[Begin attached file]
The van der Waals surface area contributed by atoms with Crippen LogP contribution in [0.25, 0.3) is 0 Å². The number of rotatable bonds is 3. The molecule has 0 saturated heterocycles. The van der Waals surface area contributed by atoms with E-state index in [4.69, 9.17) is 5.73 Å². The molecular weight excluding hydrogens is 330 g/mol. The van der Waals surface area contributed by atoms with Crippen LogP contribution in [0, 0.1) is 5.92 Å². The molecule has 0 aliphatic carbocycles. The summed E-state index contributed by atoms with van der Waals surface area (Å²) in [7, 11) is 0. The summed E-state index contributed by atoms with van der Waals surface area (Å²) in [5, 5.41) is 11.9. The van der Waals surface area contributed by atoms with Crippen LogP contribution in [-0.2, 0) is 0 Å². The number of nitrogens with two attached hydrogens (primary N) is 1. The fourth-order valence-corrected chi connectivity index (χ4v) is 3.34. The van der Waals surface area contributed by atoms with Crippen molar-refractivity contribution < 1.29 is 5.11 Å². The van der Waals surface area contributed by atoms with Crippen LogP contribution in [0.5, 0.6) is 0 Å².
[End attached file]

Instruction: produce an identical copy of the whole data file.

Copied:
The van der Waals surface area contributed by atoms with Crippen LogP contribution in [0.25, 0.3) is 0 Å². The number of rotatable bonds is 3. The molecule has 0 saturated heterocycles. The van der Waals surface area contributed by atoms with E-state index in [4.69, 9.17) is 5.73 Å². The molecular weight excluding hydrogens is 330 g/mol. The van der Waals surface area contributed by atoms with Crippen LogP contribution in [0, 0.1) is 5.92 Å². The molecule has 0 aliphatic carbocycles. The summed E-state index contributed by atoms with van der Waals surface area (Å²) in [7, 11) is 0. The summed E-state index contributed by atoms with van der Waals surface area (Å²) in [5, 5.41) is 11.9. The van der Waals surface area contributed by atoms with Crippen LogP contribution in [-0.2, 0) is 0 Å². The number of nitrogens with two attached hydrogens (primary N) is 1. The fourth-order valence-corrected chi connectivity index (χ4v) is 3.34. The van der Waals surface area contributed by atoms with Crippen molar-refractivity contribution < 1.29 is 5.11 Å². The van der Waals surface area contributed by atoms with Crippen LogP contribution in [0.5, 0.6) is 0 Å².